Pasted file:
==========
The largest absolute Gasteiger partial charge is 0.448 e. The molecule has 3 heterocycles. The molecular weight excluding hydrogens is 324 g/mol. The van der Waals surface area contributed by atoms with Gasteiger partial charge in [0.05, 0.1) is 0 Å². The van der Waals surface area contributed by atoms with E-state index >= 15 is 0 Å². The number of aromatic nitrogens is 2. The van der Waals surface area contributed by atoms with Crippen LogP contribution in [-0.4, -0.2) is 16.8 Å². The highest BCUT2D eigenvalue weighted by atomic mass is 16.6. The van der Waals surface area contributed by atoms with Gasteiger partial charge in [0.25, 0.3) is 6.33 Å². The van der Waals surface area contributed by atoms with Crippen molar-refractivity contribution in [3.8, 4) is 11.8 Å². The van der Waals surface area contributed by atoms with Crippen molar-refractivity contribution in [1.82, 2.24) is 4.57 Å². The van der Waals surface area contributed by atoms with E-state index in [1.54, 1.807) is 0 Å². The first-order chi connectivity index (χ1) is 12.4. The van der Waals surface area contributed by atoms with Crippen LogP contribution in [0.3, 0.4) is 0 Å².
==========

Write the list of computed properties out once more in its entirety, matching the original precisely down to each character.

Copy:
The largest absolute Gasteiger partial charge is 0.448 e. The molecule has 3 heterocycles. The molecular weight excluding hydrogens is 324 g/mol. The van der Waals surface area contributed by atoms with Gasteiger partial charge in [0.05, 0.1) is 0 Å². The van der Waals surface area contributed by atoms with E-state index >= 15 is 0 Å². The number of aromatic nitrogens is 2. The van der Waals surface area contributed by atoms with Crippen LogP contribution in [-0.4, -0.2) is 16.8 Å². The highest BCUT2D eigenvalue weighted by atomic mass is 16.6. The van der Waals surface area contributed by atoms with Gasteiger partial charge in [0.25, 0.3) is 6.33 Å². The van der Waals surface area contributed by atoms with Crippen molar-refractivity contribution in [3.8, 4) is 11.8 Å². The van der Waals surface area contributed by atoms with Crippen molar-refractivity contribution in [1.82, 2.24) is 4.57 Å². The van der Waals surface area contributed by atoms with E-state index in [1.54, 1.807) is 0 Å². The first-order chi connectivity index (χ1) is 12.4. The van der Waals surface area contributed by atoms with Crippen LogP contribution in [0.3, 0.4) is 0 Å².